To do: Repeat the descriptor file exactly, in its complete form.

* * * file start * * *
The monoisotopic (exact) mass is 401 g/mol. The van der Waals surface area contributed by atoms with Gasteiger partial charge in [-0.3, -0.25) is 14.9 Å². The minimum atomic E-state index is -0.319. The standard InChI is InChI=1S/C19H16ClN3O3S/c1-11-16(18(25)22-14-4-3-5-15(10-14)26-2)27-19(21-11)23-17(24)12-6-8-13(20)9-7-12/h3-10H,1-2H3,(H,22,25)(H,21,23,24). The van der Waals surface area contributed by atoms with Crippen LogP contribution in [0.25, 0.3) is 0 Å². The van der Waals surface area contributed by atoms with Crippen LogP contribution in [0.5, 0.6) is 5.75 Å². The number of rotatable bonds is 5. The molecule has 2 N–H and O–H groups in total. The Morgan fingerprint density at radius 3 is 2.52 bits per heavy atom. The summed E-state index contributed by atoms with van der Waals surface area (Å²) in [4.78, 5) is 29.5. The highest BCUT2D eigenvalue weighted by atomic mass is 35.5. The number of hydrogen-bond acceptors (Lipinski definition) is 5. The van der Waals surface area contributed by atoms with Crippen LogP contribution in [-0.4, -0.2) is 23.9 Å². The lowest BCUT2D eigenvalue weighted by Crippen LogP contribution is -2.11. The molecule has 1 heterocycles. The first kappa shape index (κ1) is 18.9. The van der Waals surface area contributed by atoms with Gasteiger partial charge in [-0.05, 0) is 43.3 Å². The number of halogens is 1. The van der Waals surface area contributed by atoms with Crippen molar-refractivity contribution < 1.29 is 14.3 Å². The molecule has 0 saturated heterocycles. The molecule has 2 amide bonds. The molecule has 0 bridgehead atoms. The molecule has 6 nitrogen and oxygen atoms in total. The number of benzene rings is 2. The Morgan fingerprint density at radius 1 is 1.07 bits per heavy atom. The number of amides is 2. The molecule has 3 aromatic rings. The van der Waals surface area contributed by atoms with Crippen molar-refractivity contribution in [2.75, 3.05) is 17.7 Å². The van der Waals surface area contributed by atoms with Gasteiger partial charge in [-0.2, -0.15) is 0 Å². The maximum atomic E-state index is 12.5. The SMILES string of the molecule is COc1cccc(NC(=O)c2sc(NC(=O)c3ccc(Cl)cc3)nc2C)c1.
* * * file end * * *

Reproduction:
The monoisotopic (exact) mass is 401 g/mol. The van der Waals surface area contributed by atoms with Gasteiger partial charge in [-0.3, -0.25) is 14.9 Å². The minimum atomic E-state index is -0.319. The standard InChI is InChI=1S/C19H16ClN3O3S/c1-11-16(18(25)22-14-4-3-5-15(10-14)26-2)27-19(21-11)23-17(24)12-6-8-13(20)9-7-12/h3-10H,1-2H3,(H,22,25)(H,21,23,24). The van der Waals surface area contributed by atoms with Crippen LogP contribution in [0.25, 0.3) is 0 Å². The van der Waals surface area contributed by atoms with Crippen LogP contribution in [0.5, 0.6) is 5.75 Å². The number of rotatable bonds is 5. The molecule has 2 N–H and O–H groups in total. The Morgan fingerprint density at radius 3 is 2.52 bits per heavy atom. The summed E-state index contributed by atoms with van der Waals surface area (Å²) in [4.78, 5) is 29.5. The highest BCUT2D eigenvalue weighted by atomic mass is 35.5. The number of hydrogen-bond acceptors (Lipinski definition) is 5. The van der Waals surface area contributed by atoms with Crippen LogP contribution in [-0.4, -0.2) is 23.9 Å². The lowest BCUT2D eigenvalue weighted by Crippen LogP contribution is -2.11. The molecule has 1 heterocycles. The first kappa shape index (κ1) is 18.9. The van der Waals surface area contributed by atoms with Gasteiger partial charge in [-0.05, 0) is 43.3 Å². The number of halogens is 1. The van der Waals surface area contributed by atoms with Crippen molar-refractivity contribution < 1.29 is 14.3 Å². The molecule has 0 saturated heterocycles. The molecule has 2 amide bonds. The molecule has 0 bridgehead atoms. The molecule has 6 nitrogen and oxygen atoms in total. The number of benzene rings is 2. The Morgan fingerprint density at radius 1 is 1.07 bits per heavy atom. The number of amides is 2. The molecule has 3 aromatic rings. The van der Waals surface area contributed by atoms with Crippen molar-refractivity contribution in [2.75, 3.05) is 17.7 Å². The van der Waals surface area contributed by atoms with Gasteiger partial charge in [-0.2, -0.15) is 0 Å². The maximum atomic E-state index is 12.5. The SMILES string of the molecule is COc1cccc(NC(=O)c2sc(NC(=O)c3ccc(Cl)cc3)nc2C)c1.